Sins of Investing – Envy (Part 3)

Having covered Sin 2: Sloth in the previous article, I will be covering on Envy in today’s article.

Sin 3: Envy – Constant need to compare

In today’s competitive world, we have build up this constant need to compare ourselves with others. Just looking at Singapore, we can see this being cultivated since young. Parents comparing their children’s results/achievements at school with other kids and pushing their kids to do even better.

Bring it back to investing, how does envy affect one’s investments?

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As value investors, our route to success is always not a fast one. While we may get lucky, but more often than not, we have to wait years before the value in our companies get recognised. Hence, in this process of waiting, there would be tons of people achieving success through other methods, e.g. trading or speculation. This lack of success may result in envy, causing resentment and perhaps even rage to build up. Such resentment or anger would cloud one’s judgement and prevent us from looking inward to examine if the mistake lies within ourselves. Instead, one may start blaming everything around him (the failure of value investing) instead of himself (the lack of patience).

This would result in the distrust in the value investing way, and perhaps deviation in the methodology. I find that in value investing there are a set of rules one has to follow. When one starts deviating from these rules, that is when mistakes starts occurring. The rules did not fail the person, but rather, the person failed the rules.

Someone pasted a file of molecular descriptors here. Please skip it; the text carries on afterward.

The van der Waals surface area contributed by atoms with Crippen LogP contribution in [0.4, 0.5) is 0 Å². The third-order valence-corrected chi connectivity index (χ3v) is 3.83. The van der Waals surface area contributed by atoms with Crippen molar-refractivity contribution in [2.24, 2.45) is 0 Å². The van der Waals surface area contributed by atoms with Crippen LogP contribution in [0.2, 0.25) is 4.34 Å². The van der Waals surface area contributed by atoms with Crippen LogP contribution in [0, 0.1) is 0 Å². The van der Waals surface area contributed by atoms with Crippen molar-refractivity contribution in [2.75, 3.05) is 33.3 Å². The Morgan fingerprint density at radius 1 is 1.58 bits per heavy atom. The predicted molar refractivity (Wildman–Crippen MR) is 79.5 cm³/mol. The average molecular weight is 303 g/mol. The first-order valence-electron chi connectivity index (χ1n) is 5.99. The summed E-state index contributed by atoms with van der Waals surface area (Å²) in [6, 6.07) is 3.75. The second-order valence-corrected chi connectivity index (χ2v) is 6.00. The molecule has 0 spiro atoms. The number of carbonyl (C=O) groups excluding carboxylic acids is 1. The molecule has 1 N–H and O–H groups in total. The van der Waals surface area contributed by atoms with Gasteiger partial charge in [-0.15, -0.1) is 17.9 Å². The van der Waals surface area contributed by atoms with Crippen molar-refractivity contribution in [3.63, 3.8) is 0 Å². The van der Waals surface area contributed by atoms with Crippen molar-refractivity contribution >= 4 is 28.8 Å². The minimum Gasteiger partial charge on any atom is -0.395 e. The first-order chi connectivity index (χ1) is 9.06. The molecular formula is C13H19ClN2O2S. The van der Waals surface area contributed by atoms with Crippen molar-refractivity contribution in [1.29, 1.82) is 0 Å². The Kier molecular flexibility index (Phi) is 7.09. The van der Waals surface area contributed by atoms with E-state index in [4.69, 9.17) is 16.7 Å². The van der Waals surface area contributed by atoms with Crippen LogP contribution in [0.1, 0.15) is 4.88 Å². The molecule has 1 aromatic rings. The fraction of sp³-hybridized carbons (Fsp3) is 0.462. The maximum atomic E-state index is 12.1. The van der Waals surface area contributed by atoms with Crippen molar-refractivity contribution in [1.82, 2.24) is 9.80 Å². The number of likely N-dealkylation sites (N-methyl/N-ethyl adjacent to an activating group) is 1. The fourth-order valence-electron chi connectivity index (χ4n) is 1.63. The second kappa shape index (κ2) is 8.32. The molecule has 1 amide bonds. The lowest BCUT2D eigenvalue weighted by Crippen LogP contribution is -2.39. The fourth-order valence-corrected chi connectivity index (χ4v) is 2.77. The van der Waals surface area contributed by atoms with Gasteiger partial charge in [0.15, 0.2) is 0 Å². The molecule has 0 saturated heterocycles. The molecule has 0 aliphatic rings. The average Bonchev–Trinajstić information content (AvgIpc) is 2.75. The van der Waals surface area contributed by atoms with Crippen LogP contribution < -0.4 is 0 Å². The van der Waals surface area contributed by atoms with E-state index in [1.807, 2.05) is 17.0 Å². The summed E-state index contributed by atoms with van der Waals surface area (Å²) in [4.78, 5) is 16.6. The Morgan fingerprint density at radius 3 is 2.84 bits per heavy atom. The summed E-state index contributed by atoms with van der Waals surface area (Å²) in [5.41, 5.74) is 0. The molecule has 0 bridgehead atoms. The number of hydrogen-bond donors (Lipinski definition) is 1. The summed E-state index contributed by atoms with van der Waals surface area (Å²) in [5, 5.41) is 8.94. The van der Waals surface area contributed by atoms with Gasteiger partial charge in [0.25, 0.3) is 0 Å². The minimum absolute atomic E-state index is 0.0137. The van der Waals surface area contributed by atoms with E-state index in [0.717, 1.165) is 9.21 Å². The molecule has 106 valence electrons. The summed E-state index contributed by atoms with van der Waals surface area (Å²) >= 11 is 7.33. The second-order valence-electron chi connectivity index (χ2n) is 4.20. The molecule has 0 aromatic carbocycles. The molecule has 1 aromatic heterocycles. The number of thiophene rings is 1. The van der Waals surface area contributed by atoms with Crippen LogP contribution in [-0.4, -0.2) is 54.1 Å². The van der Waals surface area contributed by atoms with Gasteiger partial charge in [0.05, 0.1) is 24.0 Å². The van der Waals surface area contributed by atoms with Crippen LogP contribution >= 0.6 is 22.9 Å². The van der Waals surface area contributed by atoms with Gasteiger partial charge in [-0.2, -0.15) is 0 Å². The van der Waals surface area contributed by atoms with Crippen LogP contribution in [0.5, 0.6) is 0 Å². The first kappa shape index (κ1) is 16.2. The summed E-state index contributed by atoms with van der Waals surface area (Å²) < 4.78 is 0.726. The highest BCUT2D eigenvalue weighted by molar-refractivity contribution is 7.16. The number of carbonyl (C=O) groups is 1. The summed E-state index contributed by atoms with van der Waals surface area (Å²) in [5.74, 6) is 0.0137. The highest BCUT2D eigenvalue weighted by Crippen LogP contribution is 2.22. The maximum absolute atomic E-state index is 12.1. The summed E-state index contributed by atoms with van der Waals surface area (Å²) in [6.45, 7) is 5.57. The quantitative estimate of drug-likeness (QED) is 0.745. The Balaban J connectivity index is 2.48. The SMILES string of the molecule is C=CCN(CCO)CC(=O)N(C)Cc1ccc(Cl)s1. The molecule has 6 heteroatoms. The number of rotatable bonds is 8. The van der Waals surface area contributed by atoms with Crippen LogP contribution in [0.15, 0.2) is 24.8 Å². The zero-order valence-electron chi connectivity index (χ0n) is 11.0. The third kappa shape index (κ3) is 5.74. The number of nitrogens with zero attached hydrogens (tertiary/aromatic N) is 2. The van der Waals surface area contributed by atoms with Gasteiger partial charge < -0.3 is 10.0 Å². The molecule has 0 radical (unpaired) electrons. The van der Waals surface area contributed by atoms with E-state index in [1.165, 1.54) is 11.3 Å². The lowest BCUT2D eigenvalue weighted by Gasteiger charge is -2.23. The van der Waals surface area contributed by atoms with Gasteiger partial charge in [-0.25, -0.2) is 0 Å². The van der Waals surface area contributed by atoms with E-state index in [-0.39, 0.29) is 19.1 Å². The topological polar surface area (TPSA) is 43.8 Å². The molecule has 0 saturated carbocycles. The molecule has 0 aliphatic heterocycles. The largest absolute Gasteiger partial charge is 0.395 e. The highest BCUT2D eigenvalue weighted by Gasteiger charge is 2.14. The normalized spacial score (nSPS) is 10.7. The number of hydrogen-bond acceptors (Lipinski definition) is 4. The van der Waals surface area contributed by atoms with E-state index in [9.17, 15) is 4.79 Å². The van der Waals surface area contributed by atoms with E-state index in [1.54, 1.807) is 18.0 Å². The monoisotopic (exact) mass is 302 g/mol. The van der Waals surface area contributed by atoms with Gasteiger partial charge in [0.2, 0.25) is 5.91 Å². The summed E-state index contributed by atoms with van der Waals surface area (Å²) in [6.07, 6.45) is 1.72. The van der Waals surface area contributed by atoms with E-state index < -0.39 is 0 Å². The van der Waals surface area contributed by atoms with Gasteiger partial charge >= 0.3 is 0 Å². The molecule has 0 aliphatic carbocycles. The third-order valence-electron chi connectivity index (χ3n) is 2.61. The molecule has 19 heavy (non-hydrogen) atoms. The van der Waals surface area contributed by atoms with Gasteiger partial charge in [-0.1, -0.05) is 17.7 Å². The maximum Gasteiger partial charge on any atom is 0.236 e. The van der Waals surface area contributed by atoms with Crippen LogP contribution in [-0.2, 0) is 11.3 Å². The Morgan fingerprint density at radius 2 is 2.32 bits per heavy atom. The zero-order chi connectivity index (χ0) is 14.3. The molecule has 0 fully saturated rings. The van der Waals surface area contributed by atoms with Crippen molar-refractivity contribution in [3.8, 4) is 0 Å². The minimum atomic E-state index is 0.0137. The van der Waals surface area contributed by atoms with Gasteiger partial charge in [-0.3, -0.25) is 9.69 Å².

For myself, I am only human and I do feel envious too when I first started out. I would wonder why others were able to choose the winning stocks, while the value of my investments had not been recognised. There would be this bit of envy, where I wondered what did I lack compared to others and how I could make up for this inadequacy. However, over the years, I realised that success is only a matter of time. The main ingredient for such success is patience and conviction in the amount of hardwork and due diligence one has put into the analysis. It is through such experience that it has allowed me to build up a sense of nonchalance when I hear of someone doing better than me of having higher % gains. Never allow your envy to cloud your judgement as this would just derail one from the longer term plan.

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I developed my passion for investment management especially equity research at a relatively young age. My investment journey began when I was 20, at a point in time where markets were still recovering from the Global Financial Crisis. My portfolio started from money I saved over the past years and through working during the holidays. I was fortunate to have a good friend with common investing mentality to began my journey towards value investing. To date, we still research and invest in companies together, discussing valuations and potential risks of a company. To date, I manage a fund with a value investing style. Positions are decided upon via a bottom-up approach or smart speculation (a term I came up with when buying a stock for quick profit due to a mismatch in prices in the market due to takeovers/selling of a subsidiary or associate). Apart from managing my own portfolio, I enjoy sharing my research with family and friends, seeking their opinions and views towards the stock. Reading Economics in London, I constantly keep up with the financial news in Singapore & Hong Kong. Despite my busy schedule, it has not stopped me from enjoying other aspects of life. I enjoy a variety of activities in whatever free time I may have – endurance running, marathons, traveling, fine dining, whiskey appreciation, fashion. Lastly, I enjoy meeting new people, discussing ideas and gaining new perspectives towards issues in the world.